LogicaCMG, the IT company supplying many larger financial services customers, says implementation of MiFID rules could lead to the ‘death' of the London Stock Exchange.
The suggestion comes in a report from financial markets analyst Graham Bishop, commissioned by LogicaCMG, which suggests there are three possible industry scenarios after 1 November next year - when MiFID comes into effect – all of which rest on the development of so-called systematic internalisers.
As the regulations would allow larger financial services groups to match client buy and sell orders internally without being forced to go through a recognised exchange such as the LSE, the question now is to what extent internalisation may take place, the report warns.
In the first scenario, Bishop suggests the status quo will be maintained because despite pressures to reduce their fees, the recognised exchanges will still be profitable and able to invest in new technologies, hence retaining their economies of scale against competitors.
The second option rests on larger systematic internalisers becoming de-facto private global stock exchanges. This would depend on internalisation gaining such a competitive edge, the subsequent industry consolidation would leave a handful of vertically-integrated global exchanges, which are privately owned and span different regulatory regimes.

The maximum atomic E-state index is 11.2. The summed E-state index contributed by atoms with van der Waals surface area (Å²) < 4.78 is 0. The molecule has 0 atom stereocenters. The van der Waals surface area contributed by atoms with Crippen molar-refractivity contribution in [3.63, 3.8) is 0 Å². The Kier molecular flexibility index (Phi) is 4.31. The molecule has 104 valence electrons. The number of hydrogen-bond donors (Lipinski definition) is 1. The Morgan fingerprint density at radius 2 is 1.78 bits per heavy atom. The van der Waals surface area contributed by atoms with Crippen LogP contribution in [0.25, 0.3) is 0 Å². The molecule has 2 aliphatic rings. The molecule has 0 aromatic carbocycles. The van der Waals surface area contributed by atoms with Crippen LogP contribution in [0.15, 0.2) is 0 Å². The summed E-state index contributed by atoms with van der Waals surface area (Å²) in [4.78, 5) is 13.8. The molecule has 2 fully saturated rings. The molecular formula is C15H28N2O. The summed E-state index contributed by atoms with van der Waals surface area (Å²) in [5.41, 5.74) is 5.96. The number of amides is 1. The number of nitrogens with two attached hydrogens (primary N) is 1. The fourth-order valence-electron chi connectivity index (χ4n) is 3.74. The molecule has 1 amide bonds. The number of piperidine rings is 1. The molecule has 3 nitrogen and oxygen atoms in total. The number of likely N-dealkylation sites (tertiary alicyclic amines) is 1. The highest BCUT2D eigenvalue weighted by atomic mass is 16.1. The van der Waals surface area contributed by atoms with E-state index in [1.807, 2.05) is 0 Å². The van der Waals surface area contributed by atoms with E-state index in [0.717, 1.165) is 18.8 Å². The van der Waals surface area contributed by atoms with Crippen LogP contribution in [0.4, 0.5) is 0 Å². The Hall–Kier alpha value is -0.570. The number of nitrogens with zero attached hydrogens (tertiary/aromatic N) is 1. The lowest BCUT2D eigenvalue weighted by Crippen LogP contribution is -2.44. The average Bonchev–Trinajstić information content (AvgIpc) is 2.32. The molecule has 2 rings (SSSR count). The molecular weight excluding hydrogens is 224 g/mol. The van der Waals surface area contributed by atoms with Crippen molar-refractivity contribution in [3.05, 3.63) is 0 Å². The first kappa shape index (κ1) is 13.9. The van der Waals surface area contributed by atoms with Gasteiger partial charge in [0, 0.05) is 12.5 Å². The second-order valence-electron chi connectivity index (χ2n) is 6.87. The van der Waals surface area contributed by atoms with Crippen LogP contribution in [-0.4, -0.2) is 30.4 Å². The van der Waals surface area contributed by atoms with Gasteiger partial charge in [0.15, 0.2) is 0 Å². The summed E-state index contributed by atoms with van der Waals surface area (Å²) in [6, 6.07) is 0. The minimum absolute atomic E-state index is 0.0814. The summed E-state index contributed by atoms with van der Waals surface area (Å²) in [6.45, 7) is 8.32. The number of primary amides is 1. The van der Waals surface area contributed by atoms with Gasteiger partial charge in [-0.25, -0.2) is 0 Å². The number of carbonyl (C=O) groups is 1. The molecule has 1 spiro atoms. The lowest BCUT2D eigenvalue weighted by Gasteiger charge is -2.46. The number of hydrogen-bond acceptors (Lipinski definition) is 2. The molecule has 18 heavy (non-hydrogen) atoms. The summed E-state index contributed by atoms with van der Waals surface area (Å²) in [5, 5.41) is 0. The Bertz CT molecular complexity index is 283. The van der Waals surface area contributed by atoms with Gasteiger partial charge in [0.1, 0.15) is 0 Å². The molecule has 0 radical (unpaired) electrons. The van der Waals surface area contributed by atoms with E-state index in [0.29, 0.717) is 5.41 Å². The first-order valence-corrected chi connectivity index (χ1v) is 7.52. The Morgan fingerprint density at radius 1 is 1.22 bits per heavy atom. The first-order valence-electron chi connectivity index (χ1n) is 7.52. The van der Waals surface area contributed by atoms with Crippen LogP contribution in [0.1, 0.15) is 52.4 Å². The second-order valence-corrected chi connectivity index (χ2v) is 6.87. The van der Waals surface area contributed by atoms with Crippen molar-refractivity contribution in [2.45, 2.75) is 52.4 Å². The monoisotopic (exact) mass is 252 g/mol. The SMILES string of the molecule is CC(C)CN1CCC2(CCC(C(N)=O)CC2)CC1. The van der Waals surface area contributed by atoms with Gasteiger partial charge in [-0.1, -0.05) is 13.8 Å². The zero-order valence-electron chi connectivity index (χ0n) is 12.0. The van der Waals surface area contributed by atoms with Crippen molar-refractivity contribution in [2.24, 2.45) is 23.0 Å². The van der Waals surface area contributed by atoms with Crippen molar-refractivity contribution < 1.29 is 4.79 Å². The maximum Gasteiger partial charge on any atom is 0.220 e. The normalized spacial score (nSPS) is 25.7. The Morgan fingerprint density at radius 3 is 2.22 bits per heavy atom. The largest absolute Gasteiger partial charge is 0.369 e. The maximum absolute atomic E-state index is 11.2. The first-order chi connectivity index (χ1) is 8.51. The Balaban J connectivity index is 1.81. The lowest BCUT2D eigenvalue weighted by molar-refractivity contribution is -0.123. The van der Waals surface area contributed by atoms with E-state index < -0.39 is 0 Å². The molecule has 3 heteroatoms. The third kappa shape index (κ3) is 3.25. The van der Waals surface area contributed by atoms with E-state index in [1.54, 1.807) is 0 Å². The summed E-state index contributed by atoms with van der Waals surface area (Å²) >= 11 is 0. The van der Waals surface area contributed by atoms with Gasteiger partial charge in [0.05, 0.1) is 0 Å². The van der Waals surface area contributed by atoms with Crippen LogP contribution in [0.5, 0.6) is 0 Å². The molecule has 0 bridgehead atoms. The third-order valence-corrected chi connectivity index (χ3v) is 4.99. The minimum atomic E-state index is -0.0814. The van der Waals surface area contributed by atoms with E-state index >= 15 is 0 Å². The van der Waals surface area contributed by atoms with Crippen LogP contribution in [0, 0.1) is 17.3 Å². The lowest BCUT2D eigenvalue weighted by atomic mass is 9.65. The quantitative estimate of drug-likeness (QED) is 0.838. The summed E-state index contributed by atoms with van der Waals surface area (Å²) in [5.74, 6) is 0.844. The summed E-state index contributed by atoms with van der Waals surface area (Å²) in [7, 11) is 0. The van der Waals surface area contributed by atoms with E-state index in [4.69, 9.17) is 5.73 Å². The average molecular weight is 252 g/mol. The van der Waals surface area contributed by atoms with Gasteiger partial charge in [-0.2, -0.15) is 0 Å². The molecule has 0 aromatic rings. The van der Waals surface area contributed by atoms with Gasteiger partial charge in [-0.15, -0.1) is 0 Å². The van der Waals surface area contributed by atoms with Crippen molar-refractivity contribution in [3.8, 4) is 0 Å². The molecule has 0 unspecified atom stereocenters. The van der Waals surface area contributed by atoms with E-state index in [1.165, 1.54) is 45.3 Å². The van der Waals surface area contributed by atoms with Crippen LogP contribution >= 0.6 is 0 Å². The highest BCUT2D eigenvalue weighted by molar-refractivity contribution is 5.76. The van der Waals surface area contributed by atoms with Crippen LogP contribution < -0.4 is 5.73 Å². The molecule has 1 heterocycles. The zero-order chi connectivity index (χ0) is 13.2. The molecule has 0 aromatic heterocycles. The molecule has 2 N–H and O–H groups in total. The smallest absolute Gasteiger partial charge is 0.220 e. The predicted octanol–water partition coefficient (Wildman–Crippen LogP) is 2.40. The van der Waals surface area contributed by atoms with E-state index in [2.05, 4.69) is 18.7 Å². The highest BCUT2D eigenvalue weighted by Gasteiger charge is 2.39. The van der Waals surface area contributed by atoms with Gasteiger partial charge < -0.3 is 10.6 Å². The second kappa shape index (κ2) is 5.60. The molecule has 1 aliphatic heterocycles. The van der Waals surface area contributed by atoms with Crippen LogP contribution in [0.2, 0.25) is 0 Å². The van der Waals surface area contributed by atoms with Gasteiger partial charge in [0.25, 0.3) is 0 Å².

The third scenario is somewhere between the two above, Bishop’s report suggests. There would be no guarantee the industry balance between exchanges and internalisers would be maintained, especially as competition bites over the long term and if the affected exchanges lack derivatives business.
The competition may also lead stock exchanges to split off the exchange business from the derivatives profits in order to maintain a premium on any of their own shares. However, this may also turn the industry back towards private ownership of exchanges.
LogicaCMG would likely be involved in any one of these scenarios given its position as an information and telecoms supplier to the financial services sector.
Lode Snykers, the company’s international line of business director for financial services, notes MiFID is about more than just responding to regulations, as the report suggests there are business opportunities too.
However, whether systematic internaliser or not, the challenges “include the management of processes, data and communications that are needed for pre and post-trade transparency and compliance”.
If you have any comments you would like to add to this story or would like to speak to its author about a similar subject, telephone Jonathan Boyd on 020 7484 9769 or email [email protected].IFAonline
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